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Friday, February 1, 2019

David Byrne: The Knee Plays


1) Tree (Today Is An Important Occasion); 2) In The Upper Room; 3) The Sound Of Business; 4) Social Studies; 5) (The Gift Of Sound) Where The Sun Never Goes Down; 6) Theadora Is Dozing; 7) Admiral Perry; 8) I Bid You Goodnight; 9) Things To Do (I've Tried); 10) Winter; 11) Jungle Book; 12) In The Future; 13*) Tree (reprise); 14*) (I've Tried) Things To Do; 15*) Tic Toc 2 (In The Future); 16*) Whisper; 17*) Misterias; 18*) Faust Dance; 19*) Ghost; 20*) Super Natural.

General verdict: If a brief history of American popular music in the form of sax-trumpet-trombone trios is your thing, this is a great album. If it is not, it is still a David Byrne album.

This was a very interesting (sub-)project which, unfortunately, does not make for truly great entertainment — but is well worth hearing at least once. Still not ready for a proper solo album, David spent part of 1984 working for director Robert Wilson, providing a series of musical interludes for his gargantuan opera, the CIVIL warS (hope I got all the caps right). In doing so, he had to live up to the potential of such avantgarde giants as Philip Glass and Gavin Bryars, which may be the reason why Wilsonʼs original design was for Byrneʼs pieces to serve as links («knee plays») between the major themes. Ultimately, however, since the opera was never performed in its entirety (or even fully completed, for that matter), The Knee Plays premiered on its own, as a stand-alone piece, in April 1984, and was released as an LP the following year (titled Music For The Knee Plays and featuring a slightly abbreviated set; in 2007, Byrne finally released the whole thing on CD, adding eight more bonus cuts and simply calling it The Knee Plays).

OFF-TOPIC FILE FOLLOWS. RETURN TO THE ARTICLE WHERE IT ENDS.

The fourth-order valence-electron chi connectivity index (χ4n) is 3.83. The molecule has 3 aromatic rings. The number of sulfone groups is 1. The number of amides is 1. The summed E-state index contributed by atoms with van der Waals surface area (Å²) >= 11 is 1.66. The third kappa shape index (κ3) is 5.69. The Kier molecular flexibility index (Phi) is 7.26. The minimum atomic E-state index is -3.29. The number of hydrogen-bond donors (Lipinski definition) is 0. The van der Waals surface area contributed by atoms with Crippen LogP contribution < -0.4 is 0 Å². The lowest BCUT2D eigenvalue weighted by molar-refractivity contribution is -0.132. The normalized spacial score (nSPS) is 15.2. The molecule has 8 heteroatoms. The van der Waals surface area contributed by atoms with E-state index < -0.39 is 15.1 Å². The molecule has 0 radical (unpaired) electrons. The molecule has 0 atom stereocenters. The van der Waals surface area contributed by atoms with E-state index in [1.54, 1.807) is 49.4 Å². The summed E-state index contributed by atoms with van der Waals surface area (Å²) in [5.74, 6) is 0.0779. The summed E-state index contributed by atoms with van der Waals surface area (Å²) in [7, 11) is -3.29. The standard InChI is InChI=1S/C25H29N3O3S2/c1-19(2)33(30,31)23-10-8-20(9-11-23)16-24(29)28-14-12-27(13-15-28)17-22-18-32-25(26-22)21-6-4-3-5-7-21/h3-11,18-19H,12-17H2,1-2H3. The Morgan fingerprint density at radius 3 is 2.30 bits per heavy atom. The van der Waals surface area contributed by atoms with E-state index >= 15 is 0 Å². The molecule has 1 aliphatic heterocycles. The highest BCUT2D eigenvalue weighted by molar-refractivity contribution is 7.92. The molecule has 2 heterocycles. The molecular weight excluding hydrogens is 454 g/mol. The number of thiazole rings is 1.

Although the opera was supposed to have something to do with the American Civil War, there is nary a hint of the Civil War in the music — or, for that matter, in the dancing program that it was supposed to accompany, largely influenced by traditional Japanese theater and featuring nine dancers in white doctorʼs smocks. That said, the music is definitely American in nature, with New Orleanian brass bands taken as the major influence, and the melodies covering jazz, blues, marching band, and even doo-wop territory. Clearly the most unusual feature is that, percussion aside, all the music is being provided by brass instruments alone — no fewer than sixteen musicians are credited for saxophone, trumpet, and trombone parts (fortunately, not all of them are playing at once), while Byrne either keeps silent or recites, rather than sings, his lyrics against the melodies. Yes, the effect is precisely as schizophrenic as it sounds.

In all honesty, I suspect that Byrne intentionally took up this challenge so that he could make the least Talking Heads-like album imaginable — though, in order to succeed even better, he should have invited Bob Dylan to perform lead vocals (which is actually not a crazy idea at all), and he should have included more tracks like ʽThings To Do (Iʼve Tried)ʼ, apparently a traditional spiritual number rearranged for Byrneʼs brass band, meaning that most of the other music is still too broken-up and jerky in the finest of Talking Headsʼ traditions. That said, it is still a perfect cold shower after the Marathon experience of Stop Making Sense — and, dare I say it, not the most enjoyable, or even the most understandable, cold shower in the world.